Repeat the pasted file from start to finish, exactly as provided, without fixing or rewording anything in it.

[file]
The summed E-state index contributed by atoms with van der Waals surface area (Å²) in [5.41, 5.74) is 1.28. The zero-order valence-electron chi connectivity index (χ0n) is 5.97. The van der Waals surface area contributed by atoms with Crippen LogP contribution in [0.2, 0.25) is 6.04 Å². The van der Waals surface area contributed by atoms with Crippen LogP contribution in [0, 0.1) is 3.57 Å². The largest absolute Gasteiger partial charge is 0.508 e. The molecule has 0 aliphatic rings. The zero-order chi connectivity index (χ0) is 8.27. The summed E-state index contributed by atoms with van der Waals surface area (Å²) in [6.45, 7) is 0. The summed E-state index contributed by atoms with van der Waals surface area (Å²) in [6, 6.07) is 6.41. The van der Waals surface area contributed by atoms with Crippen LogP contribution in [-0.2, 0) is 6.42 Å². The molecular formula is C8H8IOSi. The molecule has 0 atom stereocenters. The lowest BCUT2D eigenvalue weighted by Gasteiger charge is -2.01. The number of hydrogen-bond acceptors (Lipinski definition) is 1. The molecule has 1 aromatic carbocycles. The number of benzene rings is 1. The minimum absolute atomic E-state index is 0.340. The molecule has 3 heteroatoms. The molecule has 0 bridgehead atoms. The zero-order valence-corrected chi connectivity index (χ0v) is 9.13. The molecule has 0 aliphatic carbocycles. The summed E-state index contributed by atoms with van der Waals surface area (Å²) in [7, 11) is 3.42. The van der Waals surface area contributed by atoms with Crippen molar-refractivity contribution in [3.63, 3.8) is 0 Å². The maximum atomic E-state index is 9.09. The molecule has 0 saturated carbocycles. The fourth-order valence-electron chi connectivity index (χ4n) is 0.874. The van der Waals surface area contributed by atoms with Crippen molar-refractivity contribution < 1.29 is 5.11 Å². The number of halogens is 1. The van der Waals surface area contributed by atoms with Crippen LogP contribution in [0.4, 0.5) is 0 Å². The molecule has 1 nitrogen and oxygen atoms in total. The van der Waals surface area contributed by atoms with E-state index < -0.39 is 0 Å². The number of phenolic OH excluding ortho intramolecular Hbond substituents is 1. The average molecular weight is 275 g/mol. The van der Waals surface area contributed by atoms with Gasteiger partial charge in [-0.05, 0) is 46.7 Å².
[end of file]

The summed E-state index contributed by atoms with van der Waals surface area (Å²) in [5.41, 5.74) is 1.28. The zero-order valence-electron chi connectivity index (χ0n) is 5.97. The van der Waals surface area contributed by atoms with Crippen LogP contribution in [0.2, 0.25) is 6.04 Å². The van der Waals surface area contributed by atoms with Crippen LogP contribution in [0, 0.1) is 3.57 Å². The largest absolute Gasteiger partial charge is 0.508 e. The molecule has 0 aliphatic rings. The zero-order chi connectivity index (χ0) is 8.27. The summed E-state index contributed by atoms with van der Waals surface area (Å²) in [6.45, 7) is 0. The summed E-state index contributed by atoms with van der Waals surface area (Å²) in [6, 6.07) is 6.41. The van der Waals surface area contributed by atoms with Crippen LogP contribution in [-0.2, 0) is 6.42 Å². The molecular formula is C8H8IOSi. The molecule has 0 atom stereocenters. The lowest BCUT2D eigenvalue weighted by Gasteiger charge is -2.01. The number of hydrogen-bond acceptors (Lipinski definition) is 1. The molecule has 1 aromatic carbocycles. The number of benzene rings is 1. The minimum absolute atomic E-state index is 0.340. The molecule has 3 heteroatoms. The molecule has 0 bridgehead atoms. The zero-order valence-corrected chi connectivity index (χ0v) is 9.13. The molecule has 0 aliphatic carbocycles. The summed E-state index contributed by atoms with van der Waals surface area (Å²) in [7, 11) is 3.42. The van der Waals surface area contributed by atoms with Crippen molar-refractivity contribution in [3.63, 3.8) is 0 Å². The maximum atomic E-state index is 9.09. The molecule has 0 saturated carbocycles. The fourth-order valence-electron chi connectivity index (χ4n) is 0.874. The van der Waals surface area contributed by atoms with Crippen molar-refractivity contribution < 1.29 is 5.11 Å². The number of halogens is 1. The van der Waals surface area contributed by atoms with Crippen LogP contribution in [0.4, 0.5) is 0 Å². The molecule has 1 nitrogen and oxygen atoms in total. The van der Waals surface area contributed by atoms with E-state index < -0.39 is 0 Å². The number of phenolic OH excluding ortho intramolecular Hbond substituents is 1. The average molecular weight is 275 g/mol. The van der Waals surface area contributed by atoms with Gasteiger partial charge in [-0.05, 0) is 46.7 Å².